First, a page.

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Despite being heavily tailored to meet various tourist needs, Sri Lanka has managed to retain its traditions and prettiness

Not bad at all, I think to myself as I suck the juicy brains out of an especially succulent tiger prawn. As some habitual readers of my more serious writings know, I have a thing for zombie flicks in which deranged ‘foodies’ eat each other’s brains. So whenever I encounter brain dishes on a menu, I’ve got to try them. A prawn’s brain matter is the tastiest part of the crustacean — pulpy like ripe avocado, in this case combined with a hint of garlicky oiliness. It’s so fresh and delicate that I can easily understand why zombies are on a full-brain diet.

These are the kind of strange thoughts that pass through one’s mind while one is doing nothing on a heavenly beach: Will eating brains make me brainier? Or will I get the intellect of a prawn? I sit on a restaurant terrace overlooking the Unawatuna beach, a few kilometres off the road that runs from Galle, one of the cutest cities in Sri Lanka, towards Matara. About as far south as it is possible to get on the island, and only 600 km north of the Equator, this closest beach to the sun forms a sweeping half circle around the blue waters and is considered, thanks to the reef that protects it from tall waves, one of the best in Sri Lanka. Somebody told me it is ranked among ‘the 12 best in the world’ while another source claims that Discovery Channel named it #1, and generally all websites put it in the top 100s, though I wonder how you’d measure something like that without visiting every beach on the planet.

But it is prettily pretty and the seafood is tastily tasty, and I spend a lazy afternoon watching backpackers swing over the frothy waves from a rope tied to a tall coconut tree. I’ve always felt that Sri Lanka is something of a gift-wrapped, pocket-sized paradise for tourists. Despite all the war and conflict, despite the tsunami in 2004 that wrecked beaches and hotels, it keeps bouncing back and offering us travellers its most welcoming smile.

Over the years I’ve found myself here quite a number of times, once barely escaping a terrorist attack at the Colombo airport — transferring planes just hours before all hell broke loose — and each visit makes me marvel and want to return asap. I’m taking a break in Unawatuna after a heavy sightseeing schedule that included the Cultural Triangle (which will be the subject of a future column), 10-course culinary feasts at rock-bottom rates in roadside eateries, handmade eco-friendly non-toxic Papier d’Elephant paper made of elephant poop sold in the Pinnawela Elephant Orphanage souvenir shop, and meeting the local septuagenarian Samuel Perera who acted in the seven-Oscar-winning David Lean movie from 1957 — The Bridge on the River Kwai — as ‘Jungle Boy’ which made him into a village star at the age of nine. Although the film was supposedly set somewhere in Burma, it was actually filmed on Sri Lanka at the River Kelani.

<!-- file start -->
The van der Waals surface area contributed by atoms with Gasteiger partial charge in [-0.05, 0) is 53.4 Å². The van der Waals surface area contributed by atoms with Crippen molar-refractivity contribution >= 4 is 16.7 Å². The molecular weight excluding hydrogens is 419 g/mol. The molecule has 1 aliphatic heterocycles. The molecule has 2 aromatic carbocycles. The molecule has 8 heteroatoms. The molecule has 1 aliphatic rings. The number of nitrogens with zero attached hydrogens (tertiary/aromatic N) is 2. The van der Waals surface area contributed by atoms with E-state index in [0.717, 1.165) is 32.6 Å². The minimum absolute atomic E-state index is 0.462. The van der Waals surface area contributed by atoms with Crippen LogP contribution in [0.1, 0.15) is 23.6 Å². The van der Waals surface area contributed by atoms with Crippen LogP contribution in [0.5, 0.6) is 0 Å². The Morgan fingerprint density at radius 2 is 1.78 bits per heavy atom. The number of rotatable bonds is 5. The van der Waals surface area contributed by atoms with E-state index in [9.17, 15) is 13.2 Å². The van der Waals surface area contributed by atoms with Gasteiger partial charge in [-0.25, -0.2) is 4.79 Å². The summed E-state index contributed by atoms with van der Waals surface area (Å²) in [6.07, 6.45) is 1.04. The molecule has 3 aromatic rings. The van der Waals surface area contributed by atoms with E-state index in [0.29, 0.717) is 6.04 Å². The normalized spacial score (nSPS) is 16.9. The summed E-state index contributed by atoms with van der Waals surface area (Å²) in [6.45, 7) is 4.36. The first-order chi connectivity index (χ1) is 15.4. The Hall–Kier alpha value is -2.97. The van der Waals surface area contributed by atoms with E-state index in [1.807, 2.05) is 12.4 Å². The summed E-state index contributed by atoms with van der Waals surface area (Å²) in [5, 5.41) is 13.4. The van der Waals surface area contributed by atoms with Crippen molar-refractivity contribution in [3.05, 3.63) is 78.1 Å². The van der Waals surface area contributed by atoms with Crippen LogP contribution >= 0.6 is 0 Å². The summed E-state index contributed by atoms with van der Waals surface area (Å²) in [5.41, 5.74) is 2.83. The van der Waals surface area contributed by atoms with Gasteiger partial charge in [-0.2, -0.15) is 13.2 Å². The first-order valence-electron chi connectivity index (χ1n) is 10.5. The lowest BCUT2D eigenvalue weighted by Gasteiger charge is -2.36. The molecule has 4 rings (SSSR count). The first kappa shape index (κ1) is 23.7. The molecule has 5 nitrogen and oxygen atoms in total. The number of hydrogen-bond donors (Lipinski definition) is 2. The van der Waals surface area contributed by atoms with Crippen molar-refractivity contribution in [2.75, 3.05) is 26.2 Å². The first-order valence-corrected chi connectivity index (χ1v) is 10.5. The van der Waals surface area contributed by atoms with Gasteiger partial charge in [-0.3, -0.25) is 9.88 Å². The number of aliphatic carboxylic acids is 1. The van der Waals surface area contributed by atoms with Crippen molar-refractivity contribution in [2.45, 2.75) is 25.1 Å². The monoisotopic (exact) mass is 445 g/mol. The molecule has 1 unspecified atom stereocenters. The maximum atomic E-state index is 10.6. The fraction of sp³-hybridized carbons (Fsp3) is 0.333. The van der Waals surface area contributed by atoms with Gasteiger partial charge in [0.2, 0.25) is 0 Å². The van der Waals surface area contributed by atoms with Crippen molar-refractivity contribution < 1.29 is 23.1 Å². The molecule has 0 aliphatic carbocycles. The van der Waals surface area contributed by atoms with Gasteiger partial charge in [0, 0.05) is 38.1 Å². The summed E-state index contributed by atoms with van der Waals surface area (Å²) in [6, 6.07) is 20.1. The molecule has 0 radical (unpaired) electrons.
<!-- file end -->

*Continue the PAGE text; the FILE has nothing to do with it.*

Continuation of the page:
What more can I wish for? My prawn-brain powered philosophising is interrupted by a man who holds up three boxes of Marlboro: red, white and green. ‘Cigarettes?’
“I’ve quit,” I say, cockily, proud of my clean habits.
“How about grass? 2,000 rupees for 10g.”

I shake my head but smile sociably, always trying to be friendly with the locals.
“I’ll give you for 1,800 because you’re my first customer today. Not okay price? Okay, how much you pay, friend?”

I feel a little sorry for him. He looks like an overage ‘beach boy’, the sort of male sex workers that Sri Lanka’s beaches have been notorious for. I’m debating whether to help him out by buying something, but then it strikes me that he is probably also a police informant and within minutes I’ll be in jail. So instead I suck another brain and say in my most authoritative voice, “I’m a cop.”

“But friend, aren’t you here on holiday?”
I want to offer the drug dealer some guidance, so I flash my writers’ union ID too quickly for him to see that it isn’t an Interpol badge and say, “I can have you arrested. Go stand over there with your hands against the wall, spread your legs…”
“Ah, you like toy boy?” he grins toothlessly.

I give up, pay the restaurant bill and decide it is time to move on. Even some of the sunniest beaches have their darker sides and wherever tourists go, there will be an underground industry providing unhealthy recreational options to those who are lured into the trap. For me, after this encounter, Unawatuna gets a bit too much, but the coastline is of course dotted with resort towns crammed with boutique spas and I stop en route at Hikkaduwa, Bentota and Kalutara beaches, before hitting Colombo again.

            (The Hindu)